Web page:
Senior Trace Hall’s Thesis Grant Experience

Senior Trace Hall's Thesis Grant Experience

Eleni Gaspar , Staff Writer

As many juniors are fast approaching the senior thesis experience, senior students have completed, or are coming close to the end of their theses. What many parents and students may not know about the thesis project is the ability for students to apply for and receive a grant. One student, who successfully received a grant and finished the thesis project with an outstanding grade and experience, is senior Trace Hall.

Trace had an original idea to work with an antibiotic, cytosporoneE. He wanted to synthesize and test it to see how it affected gram-negative bacteria. In order to complete this thesis, Trace wanted to tag along with research that was currently being done at the College of Charleston on this topic.

Earlier in his junior year, Trace had gone on the grant tours that the school provides to any student interested. He then applied to the MUSC and College of Charleston grants by submitting his Review of Literature with his original idea. Members of the selection committee at Academic Magnet reviewed his application and gave Trace the College of Charleston grant.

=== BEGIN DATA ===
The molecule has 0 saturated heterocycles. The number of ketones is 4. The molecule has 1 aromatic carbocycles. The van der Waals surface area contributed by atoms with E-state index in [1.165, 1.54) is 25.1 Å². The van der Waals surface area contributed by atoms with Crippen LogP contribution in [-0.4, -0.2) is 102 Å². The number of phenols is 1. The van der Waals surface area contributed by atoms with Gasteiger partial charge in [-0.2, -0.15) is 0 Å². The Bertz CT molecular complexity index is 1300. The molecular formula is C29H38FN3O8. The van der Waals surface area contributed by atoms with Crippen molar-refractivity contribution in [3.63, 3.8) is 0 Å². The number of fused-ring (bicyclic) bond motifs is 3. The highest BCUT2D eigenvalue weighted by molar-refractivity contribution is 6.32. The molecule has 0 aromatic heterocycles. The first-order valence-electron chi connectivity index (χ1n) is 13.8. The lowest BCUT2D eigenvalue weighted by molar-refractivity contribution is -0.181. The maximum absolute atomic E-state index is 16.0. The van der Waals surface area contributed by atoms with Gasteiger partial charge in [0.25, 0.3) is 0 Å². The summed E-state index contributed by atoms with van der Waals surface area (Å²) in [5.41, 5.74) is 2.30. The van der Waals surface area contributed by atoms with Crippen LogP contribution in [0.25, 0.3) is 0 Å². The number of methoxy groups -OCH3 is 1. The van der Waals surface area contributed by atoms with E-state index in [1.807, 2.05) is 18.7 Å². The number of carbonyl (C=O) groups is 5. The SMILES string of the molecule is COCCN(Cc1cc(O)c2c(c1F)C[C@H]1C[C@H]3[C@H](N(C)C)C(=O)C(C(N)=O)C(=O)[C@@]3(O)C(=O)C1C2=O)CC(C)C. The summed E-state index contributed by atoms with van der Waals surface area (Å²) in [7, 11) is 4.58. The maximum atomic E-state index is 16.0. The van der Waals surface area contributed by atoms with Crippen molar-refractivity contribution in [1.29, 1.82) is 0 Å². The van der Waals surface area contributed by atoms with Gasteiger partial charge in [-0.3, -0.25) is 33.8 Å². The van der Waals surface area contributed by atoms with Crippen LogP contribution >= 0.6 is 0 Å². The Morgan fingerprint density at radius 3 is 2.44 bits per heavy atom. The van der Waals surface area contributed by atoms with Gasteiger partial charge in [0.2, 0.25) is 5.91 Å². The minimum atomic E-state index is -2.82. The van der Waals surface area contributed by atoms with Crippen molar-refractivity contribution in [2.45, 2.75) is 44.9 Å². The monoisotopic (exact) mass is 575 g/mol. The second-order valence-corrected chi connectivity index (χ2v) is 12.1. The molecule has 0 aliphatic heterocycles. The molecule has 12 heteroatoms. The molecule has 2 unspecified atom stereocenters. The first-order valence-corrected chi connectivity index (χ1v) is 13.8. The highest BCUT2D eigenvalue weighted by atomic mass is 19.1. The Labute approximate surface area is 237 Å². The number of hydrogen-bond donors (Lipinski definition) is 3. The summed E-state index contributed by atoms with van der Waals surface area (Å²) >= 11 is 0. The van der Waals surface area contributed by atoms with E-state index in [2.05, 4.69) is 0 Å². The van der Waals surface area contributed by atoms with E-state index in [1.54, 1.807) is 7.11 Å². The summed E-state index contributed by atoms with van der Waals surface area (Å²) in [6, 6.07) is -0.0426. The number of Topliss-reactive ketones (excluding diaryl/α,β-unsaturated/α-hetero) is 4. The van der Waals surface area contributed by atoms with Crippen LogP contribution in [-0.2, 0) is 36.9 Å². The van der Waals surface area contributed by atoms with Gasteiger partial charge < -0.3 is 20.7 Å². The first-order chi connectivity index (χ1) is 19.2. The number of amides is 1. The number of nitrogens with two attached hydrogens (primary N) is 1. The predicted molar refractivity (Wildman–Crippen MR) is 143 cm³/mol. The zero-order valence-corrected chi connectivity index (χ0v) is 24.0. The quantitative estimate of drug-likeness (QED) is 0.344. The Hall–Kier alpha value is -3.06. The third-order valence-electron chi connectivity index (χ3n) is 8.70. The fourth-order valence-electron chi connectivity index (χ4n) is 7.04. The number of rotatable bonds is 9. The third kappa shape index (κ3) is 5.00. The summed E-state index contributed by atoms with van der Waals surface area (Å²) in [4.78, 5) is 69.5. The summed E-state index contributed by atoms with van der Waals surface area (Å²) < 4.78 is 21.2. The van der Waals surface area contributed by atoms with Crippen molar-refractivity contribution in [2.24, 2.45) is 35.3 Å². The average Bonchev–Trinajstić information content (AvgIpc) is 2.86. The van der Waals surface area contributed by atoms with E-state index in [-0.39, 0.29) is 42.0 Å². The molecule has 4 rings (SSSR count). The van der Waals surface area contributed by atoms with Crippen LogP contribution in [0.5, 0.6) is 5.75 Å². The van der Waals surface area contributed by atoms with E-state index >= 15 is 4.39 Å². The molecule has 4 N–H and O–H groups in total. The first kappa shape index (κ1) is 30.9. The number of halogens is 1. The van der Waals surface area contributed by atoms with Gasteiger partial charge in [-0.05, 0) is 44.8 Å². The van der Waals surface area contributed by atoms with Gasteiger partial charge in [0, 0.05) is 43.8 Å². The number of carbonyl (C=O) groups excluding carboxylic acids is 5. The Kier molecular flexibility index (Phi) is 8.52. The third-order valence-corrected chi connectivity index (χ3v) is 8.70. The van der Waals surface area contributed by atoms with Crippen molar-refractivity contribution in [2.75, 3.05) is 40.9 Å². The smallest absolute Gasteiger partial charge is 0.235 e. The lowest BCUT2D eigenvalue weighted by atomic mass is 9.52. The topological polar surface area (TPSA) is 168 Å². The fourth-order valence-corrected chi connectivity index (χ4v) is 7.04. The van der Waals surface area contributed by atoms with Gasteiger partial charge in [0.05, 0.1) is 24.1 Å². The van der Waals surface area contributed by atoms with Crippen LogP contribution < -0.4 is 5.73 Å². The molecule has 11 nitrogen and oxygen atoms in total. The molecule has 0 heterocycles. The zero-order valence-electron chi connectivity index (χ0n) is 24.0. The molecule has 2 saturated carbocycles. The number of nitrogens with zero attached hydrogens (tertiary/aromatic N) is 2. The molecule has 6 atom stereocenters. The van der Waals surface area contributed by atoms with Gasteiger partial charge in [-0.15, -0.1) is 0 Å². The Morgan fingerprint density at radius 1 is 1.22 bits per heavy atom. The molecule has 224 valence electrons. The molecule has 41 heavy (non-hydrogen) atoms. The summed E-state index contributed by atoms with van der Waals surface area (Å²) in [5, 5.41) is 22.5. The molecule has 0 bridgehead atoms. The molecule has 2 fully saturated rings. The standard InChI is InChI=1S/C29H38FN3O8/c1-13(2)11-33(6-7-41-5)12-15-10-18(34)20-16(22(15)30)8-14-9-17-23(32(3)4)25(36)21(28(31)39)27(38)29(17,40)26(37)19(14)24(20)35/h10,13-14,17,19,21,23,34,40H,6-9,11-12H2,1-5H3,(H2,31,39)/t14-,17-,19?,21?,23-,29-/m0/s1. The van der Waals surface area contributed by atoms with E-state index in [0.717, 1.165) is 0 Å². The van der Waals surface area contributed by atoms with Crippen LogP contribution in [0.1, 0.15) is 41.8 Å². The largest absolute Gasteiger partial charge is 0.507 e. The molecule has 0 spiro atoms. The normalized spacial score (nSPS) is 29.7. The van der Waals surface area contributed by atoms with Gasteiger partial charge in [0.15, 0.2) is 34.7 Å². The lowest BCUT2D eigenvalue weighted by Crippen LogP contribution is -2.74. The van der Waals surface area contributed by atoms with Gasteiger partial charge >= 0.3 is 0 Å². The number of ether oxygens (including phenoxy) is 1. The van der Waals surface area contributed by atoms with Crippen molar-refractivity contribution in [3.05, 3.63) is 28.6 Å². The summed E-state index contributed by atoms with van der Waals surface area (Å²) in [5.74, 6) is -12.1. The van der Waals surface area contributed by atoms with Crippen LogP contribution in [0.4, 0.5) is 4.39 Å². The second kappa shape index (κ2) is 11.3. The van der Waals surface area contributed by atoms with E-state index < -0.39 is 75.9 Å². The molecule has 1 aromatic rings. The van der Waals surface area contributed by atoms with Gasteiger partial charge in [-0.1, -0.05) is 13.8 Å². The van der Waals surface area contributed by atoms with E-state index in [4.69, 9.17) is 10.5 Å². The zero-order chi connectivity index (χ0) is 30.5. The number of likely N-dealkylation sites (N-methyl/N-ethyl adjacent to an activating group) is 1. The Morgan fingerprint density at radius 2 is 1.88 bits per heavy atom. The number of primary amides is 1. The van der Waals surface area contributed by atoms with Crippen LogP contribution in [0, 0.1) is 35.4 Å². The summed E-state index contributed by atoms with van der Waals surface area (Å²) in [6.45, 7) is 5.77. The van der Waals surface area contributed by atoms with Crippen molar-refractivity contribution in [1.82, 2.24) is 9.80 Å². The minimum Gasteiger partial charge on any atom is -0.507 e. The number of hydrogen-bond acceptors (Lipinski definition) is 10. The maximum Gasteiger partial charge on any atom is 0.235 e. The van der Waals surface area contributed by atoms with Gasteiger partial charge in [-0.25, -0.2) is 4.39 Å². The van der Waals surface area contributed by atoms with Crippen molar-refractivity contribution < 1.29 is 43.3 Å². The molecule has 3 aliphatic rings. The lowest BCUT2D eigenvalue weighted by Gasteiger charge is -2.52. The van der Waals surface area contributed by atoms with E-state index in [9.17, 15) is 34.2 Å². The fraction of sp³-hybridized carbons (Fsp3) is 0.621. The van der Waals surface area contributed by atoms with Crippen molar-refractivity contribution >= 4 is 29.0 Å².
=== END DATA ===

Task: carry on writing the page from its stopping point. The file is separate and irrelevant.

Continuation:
With a grant, Trace’s topic changed, however still stayed in the category of chemistry. With the input of his mentor, his new topic involved how to design and synthesize a novel “Batwing” catalyst for use in the polymerization reaction syndiotactic polystyrene. In simpler words, the catalyst that they have designed will be used to produce types of Styrofoam and plastics more efficiently.

Over the summer, Trace spent four to five days a week from 9am-6pm collecting his data in the Organic Synthesis Lab at College of Charleston. Although it was a lot of work, Trace says it was a “ton of fun” and he was able to do many cool reactions, witness explosions and handle a variety of dangerous chemicals. There were about five people Trace worked with in the lab, including his mentor, and from the experience he was able to learn a lot about chemistry and organic chemistry.

The results of his work in the lab allowed him to successfully design a brand new catalyst that will be used in industrial chemical reactions in order to speed up the synthesis of syndiotactic polystyrene. This catalyst will also act as a model and be studied to create similar catalysts. Trace hopes to pursue a career as a doctor and major in chemistry, and his thesis allowed him to pursue his interests in chemistry.